The National Football League is currently in the midst of a nightmare. It began on February 15 of this year, when Baltimore Ravens running back Ray Rice was arrested for striking his then-fiancee, Janay, in an Atlantic City casino elevator and dragging out her unconscious body. Since then, NFL commissioner Roger Goodell and the management of the Baltimore Ravens have found themselves under relentless fire from fans and media for not using their authority to hold Rice accountable. It has brought to light the NFL’s rampant domestic violence issue and the need for it to be adequately addressed and eventually resolved.
Goodell and Ravens officials originally tried to smooth over the incident by allowing Janay to shoulder the majority of the blame and by doing everything possible to spare Ray Rice from being punished for his actions. In a May news conference with both Ray and Janay, Ray apologized to his team and Janay apologized to Ray. By having Ray Rice apologize to the team and not to Janay, Ray and the Ravens seemed to prioritize the public relations damage the incident caused for the team over the damage caused to Janay. Even worse, Janay was allowed to publicly take responsibility for an altercation in which she was clearly the victim.
NFL and Ravens officials were content to write the situation off as another relationship problem, subscribing couples counseling as a solution. Coincidentally, they failed to pick up that the victim in an abusive relationship often defends the perpetrator for a multitude of reasons. It was much easier to let the conflicted Janay defend the prize player than to acknowledge that said player had done something truly horrible and inexcusable.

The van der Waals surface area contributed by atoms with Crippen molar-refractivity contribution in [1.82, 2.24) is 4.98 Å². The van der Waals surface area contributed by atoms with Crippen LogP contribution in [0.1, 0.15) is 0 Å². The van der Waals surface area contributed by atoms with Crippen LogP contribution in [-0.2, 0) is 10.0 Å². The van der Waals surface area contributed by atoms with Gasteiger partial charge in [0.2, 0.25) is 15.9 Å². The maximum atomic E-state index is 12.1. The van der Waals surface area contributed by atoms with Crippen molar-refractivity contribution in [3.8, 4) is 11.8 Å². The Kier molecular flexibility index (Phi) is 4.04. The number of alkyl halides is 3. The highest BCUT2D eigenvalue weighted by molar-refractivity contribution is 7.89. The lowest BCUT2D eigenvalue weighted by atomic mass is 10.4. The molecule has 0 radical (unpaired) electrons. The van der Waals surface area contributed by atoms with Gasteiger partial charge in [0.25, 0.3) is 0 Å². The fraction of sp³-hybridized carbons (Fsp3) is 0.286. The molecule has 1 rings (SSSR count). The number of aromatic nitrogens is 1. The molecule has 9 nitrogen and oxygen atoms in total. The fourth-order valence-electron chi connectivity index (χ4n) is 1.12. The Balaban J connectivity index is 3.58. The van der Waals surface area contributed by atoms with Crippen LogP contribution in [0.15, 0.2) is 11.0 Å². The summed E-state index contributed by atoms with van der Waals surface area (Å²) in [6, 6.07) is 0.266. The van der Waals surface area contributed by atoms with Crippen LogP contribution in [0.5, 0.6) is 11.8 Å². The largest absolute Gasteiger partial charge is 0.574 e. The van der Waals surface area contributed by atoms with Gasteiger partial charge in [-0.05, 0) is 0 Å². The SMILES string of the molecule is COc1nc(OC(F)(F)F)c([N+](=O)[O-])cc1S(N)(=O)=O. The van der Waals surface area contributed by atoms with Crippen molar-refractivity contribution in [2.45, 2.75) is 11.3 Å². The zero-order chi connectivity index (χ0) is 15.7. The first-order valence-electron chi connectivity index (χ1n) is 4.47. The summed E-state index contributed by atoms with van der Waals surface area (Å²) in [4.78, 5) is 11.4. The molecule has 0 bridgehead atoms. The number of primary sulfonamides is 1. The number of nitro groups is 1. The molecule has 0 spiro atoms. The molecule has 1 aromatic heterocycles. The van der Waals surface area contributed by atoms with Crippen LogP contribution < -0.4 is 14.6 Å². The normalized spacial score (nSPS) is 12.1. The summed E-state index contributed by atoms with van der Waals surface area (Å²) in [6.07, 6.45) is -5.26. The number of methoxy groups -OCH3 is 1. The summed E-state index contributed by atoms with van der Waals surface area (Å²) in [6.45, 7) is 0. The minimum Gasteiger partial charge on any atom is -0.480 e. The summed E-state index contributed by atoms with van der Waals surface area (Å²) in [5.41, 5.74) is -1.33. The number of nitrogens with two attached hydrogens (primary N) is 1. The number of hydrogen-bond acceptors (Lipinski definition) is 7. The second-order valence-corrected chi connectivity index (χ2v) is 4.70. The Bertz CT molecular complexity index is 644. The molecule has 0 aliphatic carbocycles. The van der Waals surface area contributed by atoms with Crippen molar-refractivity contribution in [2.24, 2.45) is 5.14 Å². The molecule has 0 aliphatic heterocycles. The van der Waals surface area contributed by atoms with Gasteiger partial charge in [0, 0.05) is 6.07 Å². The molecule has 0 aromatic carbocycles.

To make their route out even more seamless, officials noted that the evidence was not conclusive enough and the extent of the crime was unknown. At the time, the video released to the public showed only Ray dragging Janay out of the elevator. Despite clear accounts given by police as well as Rice’s own admissions to Goodell, the NFL held off on legitimate punishment by latching on to the claim that more details were needed; evidently, the ones available were not gruesome or horrifying enough to warrant immediate action.
Fans were understandably disturbed by the NFL’s dismissiveness of the issue. However, the widespread nature of domestic violence in the NFL in the past and present outside of this case is only just starting to come to light. According to a study done by USA Today, there have been 85 arrests of NFL players for domestic violence and related incidents since 2000. ESPN’s statistic-centric website “FiveThirtyEight” went further and found that, among other crimes committed by NFL players, domestic violence has the highest arrest rate relative to the average population of men aged 25-29. This indicates that NFL players have a stronger tendency towards domestic violence than the most similar subset of the larger male population. There is a good chance that this can be partially attributed to the NFL’s history of leniency on players involved in domestic violence cases.
The biggest piece of evidence is that no player until now has been issued a suspension for domestic violence, despite all the instances where it has been an evident problem. The NFL had particular reason to start looking into the issue in 2012 after Kansas City Chiefs linebacker Jovan Belcher murdered his girlfriend Cassandra Perkins and then proceeded to commit suicide. Unfortunately, while the incident was lamented as a tragedy, the opportunity to look into its roots in domestic violence was not taken. As such, two players this season started for their respective teams on Opening Day after having been arrested for domestic violence: Carolina Panthers defensive end Greg Hardy and San Franscisco 49ers defensive end Ray McDonald. If no video of the Ray Rice incident had been released, it is almost certain that Rice would have been allowed to do the same.